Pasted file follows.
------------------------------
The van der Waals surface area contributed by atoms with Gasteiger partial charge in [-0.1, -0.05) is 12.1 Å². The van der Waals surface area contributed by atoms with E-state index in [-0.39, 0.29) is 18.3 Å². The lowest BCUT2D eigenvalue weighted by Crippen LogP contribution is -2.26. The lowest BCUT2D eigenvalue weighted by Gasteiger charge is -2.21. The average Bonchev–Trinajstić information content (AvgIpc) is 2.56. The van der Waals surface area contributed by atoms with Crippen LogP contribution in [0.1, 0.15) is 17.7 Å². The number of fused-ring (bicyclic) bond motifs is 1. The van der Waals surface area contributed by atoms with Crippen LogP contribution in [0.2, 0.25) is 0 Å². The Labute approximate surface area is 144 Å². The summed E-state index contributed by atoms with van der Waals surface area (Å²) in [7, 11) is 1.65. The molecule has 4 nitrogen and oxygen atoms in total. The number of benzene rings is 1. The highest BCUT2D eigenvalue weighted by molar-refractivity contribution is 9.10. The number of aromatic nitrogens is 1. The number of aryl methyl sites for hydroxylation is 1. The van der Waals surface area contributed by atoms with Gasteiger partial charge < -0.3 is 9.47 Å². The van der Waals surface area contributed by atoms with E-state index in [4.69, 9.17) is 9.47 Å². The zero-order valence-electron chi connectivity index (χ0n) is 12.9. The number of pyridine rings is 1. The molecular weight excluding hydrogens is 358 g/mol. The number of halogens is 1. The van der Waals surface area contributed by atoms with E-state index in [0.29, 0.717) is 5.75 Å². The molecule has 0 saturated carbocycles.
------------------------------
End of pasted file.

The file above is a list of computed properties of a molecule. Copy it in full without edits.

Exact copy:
The van der Waals surface area contributed by atoms with Gasteiger partial charge in [-0.1, -0.05) is 12.1 Å². The van der Waals surface area contributed by atoms with E-state index in [-0.39, 0.29) is 18.3 Å². The lowest BCUT2D eigenvalue weighted by Crippen LogP contribution is -2.26. The lowest BCUT2D eigenvalue weighted by Gasteiger charge is -2.21. The average Bonchev–Trinajstić information content (AvgIpc) is 2.56. The van der Waals surface area contributed by atoms with Crippen LogP contribution in [0.1, 0.15) is 17.7 Å². The number of fused-ring (bicyclic) bond motifs is 1. The van der Waals surface area contributed by atoms with Crippen LogP contribution in [0.2, 0.25) is 0 Å². The Labute approximate surface area is 144 Å². The summed E-state index contributed by atoms with van der Waals surface area (Å²) in [7, 11) is 1.65. The molecule has 4 nitrogen and oxygen atoms in total. The number of benzene rings is 1. The highest BCUT2D eigenvalue weighted by molar-refractivity contribution is 9.10. The number of aromatic nitrogens is 1. The number of aryl methyl sites for hydroxylation is 1. The van der Waals surface area contributed by atoms with Gasteiger partial charge < -0.3 is 9.47 Å². The van der Waals surface area contributed by atoms with E-state index in [4.69, 9.17) is 9.47 Å². The zero-order valence-electron chi connectivity index (χ0n) is 12.9. The number of pyridine rings is 1. The molecular weight excluding hydrogens is 358 g/mol. The number of halogens is 1. The van der Waals surface area contributed by atoms with E-state index in [0.29, 0.717) is 5.75 Å². The molecule has 0 saturated carbocycles.